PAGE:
Ginnie Crawford is one of the top hurdlers in the world. The two-time U.S. national champion is currently training for the 2012 U.S. Olympic trials, which will take place in June.
Along with her rigorous training schedule, Crawford serves as an ambassador for the American Diabetes Association and takes time to teach about the importance of eating healthy and remaining fit.
During a break from training, Crawford spoke with rolling out sports about improving her chances to make the U.S. Olympic team and her commitment to fighting diabetes. –amir shaw
When did you fall in love with track and field?
I got involved with track at 8 years old. I had a lot of energy as a child. My parents took my twin brother and I to a community center in Seattle and we loved it from the jump. I was winning a lot of track meets at a young age and I stuck with it.
How are you preparing for the U.S. Olympic trials?
To prepare for the Olympic trials, I’m focused more on speed work and my hurdle techniques. I also focused on gaining more strength and being totally fit. I’ve been getting a lot of rest and perfecting my strengths.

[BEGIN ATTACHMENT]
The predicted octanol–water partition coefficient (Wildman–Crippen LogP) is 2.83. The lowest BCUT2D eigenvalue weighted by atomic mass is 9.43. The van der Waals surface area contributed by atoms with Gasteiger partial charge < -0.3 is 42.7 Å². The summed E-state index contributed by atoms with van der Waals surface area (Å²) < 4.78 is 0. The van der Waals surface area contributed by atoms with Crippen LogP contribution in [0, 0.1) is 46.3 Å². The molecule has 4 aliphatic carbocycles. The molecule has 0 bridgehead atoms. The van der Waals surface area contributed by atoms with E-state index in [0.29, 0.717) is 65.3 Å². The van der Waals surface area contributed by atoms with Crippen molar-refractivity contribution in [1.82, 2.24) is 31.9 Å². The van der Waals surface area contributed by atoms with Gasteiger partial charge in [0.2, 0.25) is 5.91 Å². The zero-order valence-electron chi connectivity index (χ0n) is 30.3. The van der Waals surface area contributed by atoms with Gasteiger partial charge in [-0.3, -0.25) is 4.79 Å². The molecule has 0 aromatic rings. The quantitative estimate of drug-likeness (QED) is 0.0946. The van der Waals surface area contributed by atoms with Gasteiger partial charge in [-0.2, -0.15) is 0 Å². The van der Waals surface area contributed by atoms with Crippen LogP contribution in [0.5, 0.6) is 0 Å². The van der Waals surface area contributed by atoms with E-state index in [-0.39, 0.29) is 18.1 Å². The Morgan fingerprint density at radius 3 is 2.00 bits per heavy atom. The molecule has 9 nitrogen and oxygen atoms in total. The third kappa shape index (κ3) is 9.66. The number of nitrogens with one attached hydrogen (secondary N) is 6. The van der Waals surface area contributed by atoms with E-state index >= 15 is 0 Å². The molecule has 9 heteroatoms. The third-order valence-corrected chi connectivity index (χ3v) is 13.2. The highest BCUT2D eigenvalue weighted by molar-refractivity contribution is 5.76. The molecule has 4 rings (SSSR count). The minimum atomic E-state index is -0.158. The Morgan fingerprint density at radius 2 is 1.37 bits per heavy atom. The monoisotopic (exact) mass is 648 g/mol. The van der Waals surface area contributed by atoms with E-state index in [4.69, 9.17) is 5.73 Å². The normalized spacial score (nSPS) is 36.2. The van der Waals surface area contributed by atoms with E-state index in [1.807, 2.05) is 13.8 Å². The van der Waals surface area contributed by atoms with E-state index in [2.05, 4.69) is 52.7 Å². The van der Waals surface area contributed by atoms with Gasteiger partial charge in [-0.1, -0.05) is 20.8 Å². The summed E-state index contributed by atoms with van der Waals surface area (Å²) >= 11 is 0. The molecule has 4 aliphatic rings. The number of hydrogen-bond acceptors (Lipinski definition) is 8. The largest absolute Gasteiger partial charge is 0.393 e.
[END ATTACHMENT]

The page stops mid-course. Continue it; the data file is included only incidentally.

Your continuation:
How did you get involved with the American Diabetes Association?
I’ve always been into health. My older sister passed at 34 in 2009. She had diabetes and other complications. She went into a diabetic coma. That’s something that’s dear to me. I want people to be aware of it. My sister found out about it when she was young and probably was in denial about it. Diabetes forces you to change your whole lifestyle. You can’t drink alcohol or eat bad food anymore.
How are you spreading the message of healthy lifestyles?
I’m encouraging kids to educate themselves. I’m teaching the effects food has on their bodies. They need to be aware of what they’re eating. Staying active and eating right will help you in the long [term]. You also want to be active, not sitting around playing video games all day.